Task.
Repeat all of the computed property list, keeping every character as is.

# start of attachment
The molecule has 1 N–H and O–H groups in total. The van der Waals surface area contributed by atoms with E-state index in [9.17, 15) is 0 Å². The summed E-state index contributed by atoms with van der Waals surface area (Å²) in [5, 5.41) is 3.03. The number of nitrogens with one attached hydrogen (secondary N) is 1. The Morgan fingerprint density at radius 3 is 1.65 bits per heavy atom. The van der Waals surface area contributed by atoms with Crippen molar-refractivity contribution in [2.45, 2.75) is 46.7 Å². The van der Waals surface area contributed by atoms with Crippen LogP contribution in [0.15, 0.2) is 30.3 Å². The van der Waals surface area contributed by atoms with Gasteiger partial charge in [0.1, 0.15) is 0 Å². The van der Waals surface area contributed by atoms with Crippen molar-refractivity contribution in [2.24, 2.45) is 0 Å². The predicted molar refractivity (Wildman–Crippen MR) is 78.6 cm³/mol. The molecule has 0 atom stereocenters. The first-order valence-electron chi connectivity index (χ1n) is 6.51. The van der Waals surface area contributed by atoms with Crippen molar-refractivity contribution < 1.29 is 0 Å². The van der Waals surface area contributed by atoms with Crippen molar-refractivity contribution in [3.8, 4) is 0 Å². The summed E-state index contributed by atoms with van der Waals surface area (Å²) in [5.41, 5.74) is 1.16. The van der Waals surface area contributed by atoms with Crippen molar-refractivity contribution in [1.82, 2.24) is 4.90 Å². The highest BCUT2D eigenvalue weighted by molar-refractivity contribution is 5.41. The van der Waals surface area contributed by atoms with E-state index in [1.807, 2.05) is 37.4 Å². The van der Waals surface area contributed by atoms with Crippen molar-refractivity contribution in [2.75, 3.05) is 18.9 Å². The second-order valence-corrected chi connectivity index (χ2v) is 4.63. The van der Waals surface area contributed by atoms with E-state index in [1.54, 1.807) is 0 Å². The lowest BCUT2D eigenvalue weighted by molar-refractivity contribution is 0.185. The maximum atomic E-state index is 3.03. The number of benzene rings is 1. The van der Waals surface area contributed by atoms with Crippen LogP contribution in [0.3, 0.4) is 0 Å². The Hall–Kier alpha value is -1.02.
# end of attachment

The molecule has 1 N–H and O–H groups in total. The van der Waals surface area contributed by atoms with E-state index in [9.17, 15) is 0 Å². The summed E-state index contributed by atoms with van der Waals surface area (Å²) in [5, 5.41) is 3.03. The number of nitrogens with one attached hydrogen (secondary N) is 1. The Morgan fingerprint density at radius 3 is 1.65 bits per heavy atom. The van der Waals surface area contributed by atoms with Crippen molar-refractivity contribution in [2.45, 2.75) is 46.7 Å². The van der Waals surface area contributed by atoms with Crippen LogP contribution in [0.15, 0.2) is 30.3 Å². The van der Waals surface area contributed by atoms with Gasteiger partial charge in [0.1, 0.15) is 0 Å². The van der Waals surface area contributed by atoms with Crippen molar-refractivity contribution in [2.24, 2.45) is 0 Å². The predicted molar refractivity (Wildman–Crippen MR) is 78.6 cm³/mol. The molecule has 0 atom stereocenters. The first-order valence-electron chi connectivity index (χ1n) is 6.51. The van der Waals surface area contributed by atoms with Crippen molar-refractivity contribution < 1.29 is 0 Å². The van der Waals surface area contributed by atoms with Crippen molar-refractivity contribution in [3.8, 4) is 0 Å². The summed E-state index contributed by atoms with van der Waals surface area (Å²) in [5.41, 5.74) is 1.16. The van der Waals surface area contributed by atoms with Crippen molar-refractivity contribution in [1.82, 2.24) is 4.90 Å². The highest BCUT2D eigenvalue weighted by molar-refractivity contribution is 5.41. The van der Waals surface area contributed by atoms with E-state index in [1.807, 2.05) is 37.4 Å². The van der Waals surface area contributed by atoms with Crippen molar-refractivity contribution in [2.75, 3.05) is 18.9 Å². The second-order valence-corrected chi connectivity index (χ2v) is 4.63. The van der Waals surface area contributed by atoms with E-state index in [1.54, 1.807) is 0 Å². The lowest BCUT2D eigenvalue weighted by molar-refractivity contribution is 0.185. The maximum atomic E-state index is 3.03. The number of benzene rings is 1. The van der Waals surface area contributed by atoms with Crippen LogP contribution in [0.3, 0.4) is 0 Å². The Hall–Kier alpha value is -1.02.